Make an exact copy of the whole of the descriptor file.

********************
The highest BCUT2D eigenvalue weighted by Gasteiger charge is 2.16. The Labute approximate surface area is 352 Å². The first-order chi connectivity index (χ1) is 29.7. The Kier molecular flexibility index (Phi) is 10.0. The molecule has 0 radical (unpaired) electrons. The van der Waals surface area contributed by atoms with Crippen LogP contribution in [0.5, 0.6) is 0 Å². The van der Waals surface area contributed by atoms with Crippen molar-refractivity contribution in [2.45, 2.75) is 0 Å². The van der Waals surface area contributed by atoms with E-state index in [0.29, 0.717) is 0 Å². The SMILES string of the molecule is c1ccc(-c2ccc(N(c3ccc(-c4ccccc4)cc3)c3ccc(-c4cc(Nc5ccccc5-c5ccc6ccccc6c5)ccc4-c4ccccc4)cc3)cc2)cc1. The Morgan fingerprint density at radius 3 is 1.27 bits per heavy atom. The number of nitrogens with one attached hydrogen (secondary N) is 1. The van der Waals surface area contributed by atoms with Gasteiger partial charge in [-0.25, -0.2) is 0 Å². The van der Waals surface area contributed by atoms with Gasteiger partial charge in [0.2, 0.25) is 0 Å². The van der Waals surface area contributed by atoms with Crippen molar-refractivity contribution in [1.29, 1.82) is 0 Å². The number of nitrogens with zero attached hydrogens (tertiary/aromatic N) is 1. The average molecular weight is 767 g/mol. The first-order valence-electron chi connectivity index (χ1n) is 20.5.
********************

The highest BCUT2D eigenvalue weighted by Gasteiger charge is 2.16. The Labute approximate surface area is 352 Å². The first-order chi connectivity index (χ1) is 29.7. The Kier molecular flexibility index (Phi) is 10.0. The molecule has 0 radical (unpaired) electrons. The van der Waals surface area contributed by atoms with Crippen LogP contribution in [0.5, 0.6) is 0 Å². The van der Waals surface area contributed by atoms with Crippen molar-refractivity contribution in [2.45, 2.75) is 0 Å². The van der Waals surface area contributed by atoms with E-state index in [0.29, 0.717) is 0 Å². The SMILES string of the molecule is c1ccc(-c2ccc(N(c3ccc(-c4ccccc4)cc3)c3ccc(-c4cc(Nc5ccccc5-c5ccc6ccccc6c5)ccc4-c4ccccc4)cc3)cc2)cc1. The Morgan fingerprint density at radius 3 is 1.27 bits per heavy atom. The number of nitrogens with one attached hydrogen (secondary N) is 1. The van der Waals surface area contributed by atoms with Gasteiger partial charge in [-0.25, -0.2) is 0 Å². The van der Waals surface area contributed by atoms with Gasteiger partial charge in [0.2, 0.25) is 0 Å². The van der Waals surface area contributed by atoms with Crippen molar-refractivity contribution in [1.29, 1.82) is 0 Å². The number of nitrogens with zero attached hydrogens (tertiary/aromatic N) is 1. The average molecular weight is 767 g/mol. The first-order valence-electron chi connectivity index (χ1n) is 20.5.